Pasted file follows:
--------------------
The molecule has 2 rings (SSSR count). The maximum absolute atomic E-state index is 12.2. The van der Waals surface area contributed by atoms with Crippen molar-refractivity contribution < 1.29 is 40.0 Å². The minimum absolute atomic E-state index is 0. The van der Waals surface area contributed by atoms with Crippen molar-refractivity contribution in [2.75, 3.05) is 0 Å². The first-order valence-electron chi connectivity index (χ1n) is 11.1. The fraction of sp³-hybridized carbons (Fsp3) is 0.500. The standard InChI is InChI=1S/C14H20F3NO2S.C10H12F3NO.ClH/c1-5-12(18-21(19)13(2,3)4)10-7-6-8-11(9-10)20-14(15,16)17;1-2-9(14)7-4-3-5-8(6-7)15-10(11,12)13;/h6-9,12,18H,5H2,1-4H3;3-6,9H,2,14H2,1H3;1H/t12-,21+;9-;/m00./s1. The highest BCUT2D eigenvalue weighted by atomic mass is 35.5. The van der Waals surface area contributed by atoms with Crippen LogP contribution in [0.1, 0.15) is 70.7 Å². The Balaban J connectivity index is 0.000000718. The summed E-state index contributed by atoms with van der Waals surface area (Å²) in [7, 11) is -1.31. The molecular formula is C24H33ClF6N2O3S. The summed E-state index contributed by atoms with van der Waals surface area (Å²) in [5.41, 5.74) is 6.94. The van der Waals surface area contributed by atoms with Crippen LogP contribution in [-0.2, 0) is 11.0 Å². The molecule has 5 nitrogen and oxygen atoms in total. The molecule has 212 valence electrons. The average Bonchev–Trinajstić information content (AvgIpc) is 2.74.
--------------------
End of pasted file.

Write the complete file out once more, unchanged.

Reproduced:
The molecule has 2 rings (SSSR count). The maximum absolute atomic E-state index is 12.2. The van der Waals surface area contributed by atoms with Crippen molar-refractivity contribution < 1.29 is 40.0 Å². The minimum absolute atomic E-state index is 0. The van der Waals surface area contributed by atoms with Crippen molar-refractivity contribution in [2.75, 3.05) is 0 Å². The first-order valence-electron chi connectivity index (χ1n) is 11.1. The fraction of sp³-hybridized carbons (Fsp3) is 0.500. The standard InChI is InChI=1S/C14H20F3NO2S.C10H12F3NO.ClH/c1-5-12(18-21(19)13(2,3)4)10-7-6-8-11(9-10)20-14(15,16)17;1-2-9(14)7-4-3-5-8(6-7)15-10(11,12)13;/h6-9,12,18H,5H2,1-4H3;3-6,9H,2,14H2,1H3;1H/t12-,21+;9-;/m00./s1. The highest BCUT2D eigenvalue weighted by atomic mass is 35.5. The van der Waals surface area contributed by atoms with Crippen LogP contribution in [0.1, 0.15) is 70.7 Å². The Balaban J connectivity index is 0.000000718. The summed E-state index contributed by atoms with van der Waals surface area (Å²) in [7, 11) is -1.31. The molecular formula is C24H33ClF6N2O3S. The summed E-state index contributed by atoms with van der Waals surface area (Å²) in [5.41, 5.74) is 6.94. The van der Waals surface area contributed by atoms with Crippen LogP contribution in [-0.2, 0) is 11.0 Å². The molecule has 5 nitrogen and oxygen atoms in total. The molecule has 212 valence electrons. The average Bonchev–Trinajstić information content (AvgIpc) is 2.74.